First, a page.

Tomalin left a voicemail for Sara Stonecipher, who responded with an email. But as of Wednesday, they had not spoken to each other. The incident has left bruised feelings all around.

"She has a lot of people who look up to her," Stonecipher said. "At the end of the day, nobody racially profiled them. She's got the upper hand in this. I'm just a small-business owner. I don't understand why she did this."

Tomalin said she feels no obligation to stay quiet when she was the one who was racially profiled.

"To be treated in a discriminatory manner while being serviced," Tomalin said. "That is what I experienced."

 
Comments
Why a small-town restaurant owner asked Sarah Huckabee Sanders to leave - and would do it again

Why a small-town restaurant owner asked Sarah Huckabee Sanders to leave - and would do it again

LEXINGTON, Va. - Stephanie Wilkinson was at home Friday evening - nearly 200 miles from the White House - when the choice presented itself.Her phone rang about 8 p.m. It was the chef at the Red Hen, the tiny farm-to-table restaurant that she co-owned...
Updated: 4 hours ago
Six candidates waltz into their seats as qualifying ends. The rest still have a fight

Six candidates waltz into their seats as qualifying ends. The rest still have a fight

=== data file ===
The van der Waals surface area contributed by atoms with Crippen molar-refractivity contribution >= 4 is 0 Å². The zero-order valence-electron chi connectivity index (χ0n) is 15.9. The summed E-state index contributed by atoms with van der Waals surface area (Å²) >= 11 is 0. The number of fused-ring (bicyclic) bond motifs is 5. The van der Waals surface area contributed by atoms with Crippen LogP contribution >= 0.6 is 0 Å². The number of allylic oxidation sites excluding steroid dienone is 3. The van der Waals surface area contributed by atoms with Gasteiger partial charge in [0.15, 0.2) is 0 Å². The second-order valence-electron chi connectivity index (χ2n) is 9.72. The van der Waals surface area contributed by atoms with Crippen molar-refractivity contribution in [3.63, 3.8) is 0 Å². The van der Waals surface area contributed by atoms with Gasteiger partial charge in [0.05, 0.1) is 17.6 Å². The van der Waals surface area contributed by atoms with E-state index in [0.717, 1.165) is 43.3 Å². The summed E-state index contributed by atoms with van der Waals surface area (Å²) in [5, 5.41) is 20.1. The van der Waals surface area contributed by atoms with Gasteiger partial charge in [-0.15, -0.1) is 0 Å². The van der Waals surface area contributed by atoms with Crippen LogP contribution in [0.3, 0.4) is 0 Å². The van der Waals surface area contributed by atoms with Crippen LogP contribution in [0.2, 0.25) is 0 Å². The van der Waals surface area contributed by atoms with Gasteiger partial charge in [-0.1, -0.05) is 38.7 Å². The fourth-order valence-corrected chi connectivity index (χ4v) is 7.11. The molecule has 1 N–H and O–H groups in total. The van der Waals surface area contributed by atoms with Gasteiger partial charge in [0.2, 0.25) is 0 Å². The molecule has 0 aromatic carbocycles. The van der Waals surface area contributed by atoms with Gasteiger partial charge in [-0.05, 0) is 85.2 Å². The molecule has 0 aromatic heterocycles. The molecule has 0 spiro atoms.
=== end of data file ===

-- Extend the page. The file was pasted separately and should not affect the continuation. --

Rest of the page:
Six local candidates across Tampa Bay — all county commissioners and city council members — effectively won their elections Friday by default: No one qualified to run against them.The rest still have a fight.Some will square off in an Aug. 28 primary...
Published: 06/22/18
Former Tampa police corporal qualifies as Democrat to run for Hillsborough sheriff

Former Tampa police corporal qualifies as Democrat to run for Hillsborough sheriff

TAMPA — A Democrat has officially joined the race for Hillsborough County sheriff.Gary Pruitt, a 50-year-old former Tampa police corporal who now works as director of security at a local mall, qualified Friday to challenge Republican Sheriff Chad Chr...
Published: 06/22/18
Carlton: Could anything be more partisan than going nonpartisan?

Carlton: Could anything be more partisan than going nonpartisan?

So Hillsborough County commissioners — most of them, anyway — want voters to consider dropping political parties from certain elections, making those races nonpartisan instead.This would mean when you go to vote in those elections, you won’t know if ...
Published: 06/22/18
Hotel renovator approved by council to restore New Port Richey’s Hacienda Hotel